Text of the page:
• Archosauria;
  • Crurotarsi;
  • Crocodylomorpha;
  • crocodilians;
  • osteology;
  • skull;
  • phylogenetic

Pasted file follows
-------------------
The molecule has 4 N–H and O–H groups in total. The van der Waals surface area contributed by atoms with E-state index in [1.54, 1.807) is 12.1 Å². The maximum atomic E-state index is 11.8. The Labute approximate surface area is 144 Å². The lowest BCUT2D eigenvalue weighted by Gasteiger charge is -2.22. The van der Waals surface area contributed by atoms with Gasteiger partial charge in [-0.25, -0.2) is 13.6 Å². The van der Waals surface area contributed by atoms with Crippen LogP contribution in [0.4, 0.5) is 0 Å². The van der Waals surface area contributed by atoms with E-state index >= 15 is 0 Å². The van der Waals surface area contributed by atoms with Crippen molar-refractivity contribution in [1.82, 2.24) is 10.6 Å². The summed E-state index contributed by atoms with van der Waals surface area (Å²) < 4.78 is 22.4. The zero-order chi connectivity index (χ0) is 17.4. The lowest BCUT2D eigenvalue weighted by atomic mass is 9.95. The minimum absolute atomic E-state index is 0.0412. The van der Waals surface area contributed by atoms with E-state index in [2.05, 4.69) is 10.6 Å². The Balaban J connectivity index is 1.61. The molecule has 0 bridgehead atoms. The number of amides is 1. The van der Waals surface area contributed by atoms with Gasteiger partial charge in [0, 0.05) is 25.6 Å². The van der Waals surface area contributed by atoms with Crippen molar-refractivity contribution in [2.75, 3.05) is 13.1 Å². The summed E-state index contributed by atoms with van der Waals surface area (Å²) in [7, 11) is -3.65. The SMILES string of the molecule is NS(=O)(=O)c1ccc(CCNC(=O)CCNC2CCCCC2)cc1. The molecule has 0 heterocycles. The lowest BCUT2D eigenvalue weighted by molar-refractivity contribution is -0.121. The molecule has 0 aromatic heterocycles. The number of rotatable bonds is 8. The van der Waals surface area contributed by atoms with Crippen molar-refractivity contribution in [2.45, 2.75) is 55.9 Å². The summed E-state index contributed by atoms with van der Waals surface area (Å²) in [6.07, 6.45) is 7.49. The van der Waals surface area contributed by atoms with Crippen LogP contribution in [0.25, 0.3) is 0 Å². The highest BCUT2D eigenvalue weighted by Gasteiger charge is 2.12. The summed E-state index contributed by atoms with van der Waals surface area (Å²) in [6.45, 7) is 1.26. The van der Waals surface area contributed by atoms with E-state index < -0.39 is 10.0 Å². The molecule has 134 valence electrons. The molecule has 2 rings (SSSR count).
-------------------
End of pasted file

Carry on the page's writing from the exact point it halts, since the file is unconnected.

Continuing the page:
Erpetosuchus, a small archosaurian reptile from the Late Triassic of Scotland and North America, hasoften been implicated in the ancestry of crocodilians. A restudy of the type specimen, using new high-fidelity casts, as well as examinationof new, hitherto undescribed material, allows a detailed description and restoration of Erpetosuchus granti from the LossiemouthSandstone Formation (late Carnian, Late Triassic). This small reptile is known only from the front end of its body; a complete skull,cervical vertebral column, anterior dorsals and ribs, shoulder girdle, and forelimb. The skull shows a number of unusual features: a reducedrow of only 4–5 teeth on the anterior part of the maxilla, a large antorbital fenestra set in a deep fossa whose margins aremarked by distinct sharply angled ridges, a jugal that is divided into a lateral and a ventral portion by a sharp ridge, a deeplyrecessed tympanic area, the angular and surangular marked by a strong ridge running back from the ventral margin of the mandibular fenestra,and teeth oval in cross-section and lacking anterior and posterior carinae and marginal serrations. The remains suggest that Erpetosuchus wasa light, cursorial animal that may have fed on insects. A cladistic analysis of crurotarsan archosaurs indicates that Erpetosuchus isthe closest sister group of Crocodylomorpha among known basal archosaurs. It shares with them a deep recess in the cheek region framed bythe quadrate and quadratojugal which slope forward side-by-side at an angle of 45° above horizontal, and reach the uppermargin of the lower temporal fenestra. In Erpetosuchus the recess is entirely lateral, while in crocodylomorphs, the recesspenetrates medially as well, since the quadrate/quadratojugal bar meets the side wall of the braincase. © 2002The Linnean Society of London, Zoological Journal of the Linnean Society, 2002, 136, 25–47.